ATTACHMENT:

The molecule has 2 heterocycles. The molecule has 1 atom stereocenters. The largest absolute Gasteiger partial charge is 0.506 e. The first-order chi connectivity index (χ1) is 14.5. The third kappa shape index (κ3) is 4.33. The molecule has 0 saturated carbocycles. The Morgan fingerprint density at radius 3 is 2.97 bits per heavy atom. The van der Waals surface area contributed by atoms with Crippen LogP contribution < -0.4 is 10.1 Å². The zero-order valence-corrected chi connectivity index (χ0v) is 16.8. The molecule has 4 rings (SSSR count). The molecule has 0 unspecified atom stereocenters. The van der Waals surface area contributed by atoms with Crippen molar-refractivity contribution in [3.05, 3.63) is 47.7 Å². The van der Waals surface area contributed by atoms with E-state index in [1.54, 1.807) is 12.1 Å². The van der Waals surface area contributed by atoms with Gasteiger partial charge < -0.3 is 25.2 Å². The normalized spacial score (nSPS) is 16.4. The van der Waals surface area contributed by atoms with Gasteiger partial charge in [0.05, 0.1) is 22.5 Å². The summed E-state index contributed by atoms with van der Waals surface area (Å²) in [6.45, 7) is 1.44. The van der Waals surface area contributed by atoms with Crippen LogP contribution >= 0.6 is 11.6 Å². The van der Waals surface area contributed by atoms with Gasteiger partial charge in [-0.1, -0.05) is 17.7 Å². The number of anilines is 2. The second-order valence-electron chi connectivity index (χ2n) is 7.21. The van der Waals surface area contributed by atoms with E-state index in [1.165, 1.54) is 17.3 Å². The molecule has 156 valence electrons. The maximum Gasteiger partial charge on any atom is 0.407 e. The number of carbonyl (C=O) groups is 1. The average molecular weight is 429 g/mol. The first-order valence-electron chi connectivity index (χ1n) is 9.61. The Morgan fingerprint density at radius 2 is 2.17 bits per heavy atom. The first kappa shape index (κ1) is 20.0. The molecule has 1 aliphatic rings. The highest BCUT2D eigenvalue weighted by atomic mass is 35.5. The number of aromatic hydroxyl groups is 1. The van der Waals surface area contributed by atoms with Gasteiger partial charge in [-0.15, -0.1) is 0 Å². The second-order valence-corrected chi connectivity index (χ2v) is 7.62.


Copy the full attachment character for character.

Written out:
The molecule has 2 heterocycles. The molecule has 1 atom stereocenters. The largest absolute Gasteiger partial charge is 0.506 e. The first-order chi connectivity index (χ1) is 14.5. The third kappa shape index (κ3) is 4.33. The molecule has 0 saturated carbocycles. The Morgan fingerprint density at radius 3 is 2.97 bits per heavy atom. The van der Waals surface area contributed by atoms with Crippen LogP contribution < -0.4 is 10.1 Å². The zero-order valence-corrected chi connectivity index (χ0v) is 16.8. The molecule has 4 rings (SSSR count). The molecule has 0 unspecified atom stereocenters. The van der Waals surface area contributed by atoms with Crippen molar-refractivity contribution in [3.05, 3.63) is 47.7 Å². The van der Waals surface area contributed by atoms with E-state index in [1.54, 1.807) is 12.1 Å². The van der Waals surface area contributed by atoms with Gasteiger partial charge < -0.3 is 25.2 Å². The normalized spacial score (nSPS) is 16.4. The van der Waals surface area contributed by atoms with Gasteiger partial charge in [0.05, 0.1) is 22.5 Å². The summed E-state index contributed by atoms with van der Waals surface area (Å²) in [6.45, 7) is 1.44. The van der Waals surface area contributed by atoms with Crippen LogP contribution >= 0.6 is 11.6 Å². The van der Waals surface area contributed by atoms with Gasteiger partial charge in [-0.1, -0.05) is 17.7 Å². The number of anilines is 2. The second-order valence-electron chi connectivity index (χ2n) is 7.21. The van der Waals surface area contributed by atoms with E-state index in [1.165, 1.54) is 17.3 Å². The molecule has 156 valence electrons. The maximum Gasteiger partial charge on any atom is 0.407 e. The number of carbonyl (C=O) groups is 1. The average molecular weight is 429 g/mol. The first-order valence-electron chi connectivity index (χ1n) is 9.61. The Morgan fingerprint density at radius 2 is 2.17 bits per heavy atom. The first kappa shape index (κ1) is 20.0. The molecule has 1 aliphatic rings. The highest BCUT2D eigenvalue weighted by atomic mass is 35.5. The number of aromatic hydroxyl groups is 1. The van der Waals surface area contributed by atoms with Gasteiger partial charge in [-0.15, -0.1) is 0 Å². The second-order valence-corrected chi connectivity index (χ2v) is 7.62.